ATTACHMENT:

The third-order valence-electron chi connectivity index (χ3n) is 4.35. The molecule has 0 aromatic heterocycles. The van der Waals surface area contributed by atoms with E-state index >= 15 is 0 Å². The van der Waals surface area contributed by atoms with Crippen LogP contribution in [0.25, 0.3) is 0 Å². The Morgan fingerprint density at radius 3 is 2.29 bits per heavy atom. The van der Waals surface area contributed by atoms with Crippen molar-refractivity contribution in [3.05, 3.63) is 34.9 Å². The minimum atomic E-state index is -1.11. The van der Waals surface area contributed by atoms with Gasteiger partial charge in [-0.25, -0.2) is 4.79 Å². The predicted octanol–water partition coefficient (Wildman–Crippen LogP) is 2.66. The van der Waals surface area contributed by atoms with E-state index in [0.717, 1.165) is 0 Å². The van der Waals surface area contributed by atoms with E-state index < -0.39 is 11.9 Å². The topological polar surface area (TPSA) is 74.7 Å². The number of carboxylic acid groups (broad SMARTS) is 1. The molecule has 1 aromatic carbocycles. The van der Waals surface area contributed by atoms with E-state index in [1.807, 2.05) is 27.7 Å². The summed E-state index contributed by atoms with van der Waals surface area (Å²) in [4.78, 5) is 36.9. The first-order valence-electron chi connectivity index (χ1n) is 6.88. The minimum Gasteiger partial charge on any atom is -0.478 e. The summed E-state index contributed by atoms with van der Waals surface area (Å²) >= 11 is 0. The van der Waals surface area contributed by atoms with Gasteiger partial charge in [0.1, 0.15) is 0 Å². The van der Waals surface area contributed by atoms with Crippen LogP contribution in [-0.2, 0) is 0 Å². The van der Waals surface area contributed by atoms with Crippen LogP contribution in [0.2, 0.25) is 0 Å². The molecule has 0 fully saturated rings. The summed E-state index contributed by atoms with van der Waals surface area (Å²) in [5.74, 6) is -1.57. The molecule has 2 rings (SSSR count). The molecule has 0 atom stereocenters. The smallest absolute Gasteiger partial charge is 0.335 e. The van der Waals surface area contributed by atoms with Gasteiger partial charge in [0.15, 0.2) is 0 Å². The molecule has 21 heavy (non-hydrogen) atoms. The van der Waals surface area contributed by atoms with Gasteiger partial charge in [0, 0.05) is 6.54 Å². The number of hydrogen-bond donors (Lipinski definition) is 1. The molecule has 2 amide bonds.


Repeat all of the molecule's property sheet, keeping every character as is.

The third-order valence-electron chi connectivity index (χ3n) is 4.35. The molecule has 0 aromatic heterocycles. The van der Waals surface area contributed by atoms with E-state index >= 15 is 0 Å². The van der Waals surface area contributed by atoms with Crippen LogP contribution in [0.25, 0.3) is 0 Å². The Morgan fingerprint density at radius 3 is 2.29 bits per heavy atom. The van der Waals surface area contributed by atoms with Crippen molar-refractivity contribution in [3.05, 3.63) is 34.9 Å². The minimum atomic E-state index is -1.11. The van der Waals surface area contributed by atoms with Gasteiger partial charge in [-0.25, -0.2) is 4.79 Å². The predicted octanol–water partition coefficient (Wildman–Crippen LogP) is 2.66. The van der Waals surface area contributed by atoms with E-state index in [0.717, 1.165) is 0 Å². The van der Waals surface area contributed by atoms with E-state index < -0.39 is 11.9 Å². The topological polar surface area (TPSA) is 74.7 Å². The number of carboxylic acid groups (broad SMARTS) is 1. The molecule has 1 aromatic carbocycles. The van der Waals surface area contributed by atoms with E-state index in [1.807, 2.05) is 27.7 Å². The summed E-state index contributed by atoms with van der Waals surface area (Å²) in [4.78, 5) is 36.9. The first-order valence-electron chi connectivity index (χ1n) is 6.88. The minimum Gasteiger partial charge on any atom is -0.478 e. The summed E-state index contributed by atoms with van der Waals surface area (Å²) >= 11 is 0. The van der Waals surface area contributed by atoms with Gasteiger partial charge in [0.1, 0.15) is 0 Å². The van der Waals surface area contributed by atoms with Crippen LogP contribution in [-0.2, 0) is 0 Å². The van der Waals surface area contributed by atoms with Crippen LogP contribution in [0.2, 0.25) is 0 Å². The molecule has 0 fully saturated rings. The summed E-state index contributed by atoms with van der Waals surface area (Å²) in [5.74, 6) is -1.57. The molecule has 2 rings (SSSR count). The molecule has 0 atom stereocenters. The smallest absolute Gasteiger partial charge is 0.335 e. The van der Waals surface area contributed by atoms with Gasteiger partial charge in [0.15, 0.2) is 0 Å². The molecule has 21 heavy (non-hydrogen) atoms. The van der Waals surface area contributed by atoms with Gasteiger partial charge in [0, 0.05) is 6.54 Å². The number of hydrogen-bond donors (Lipinski definition) is 1. The molecule has 2 amide bonds.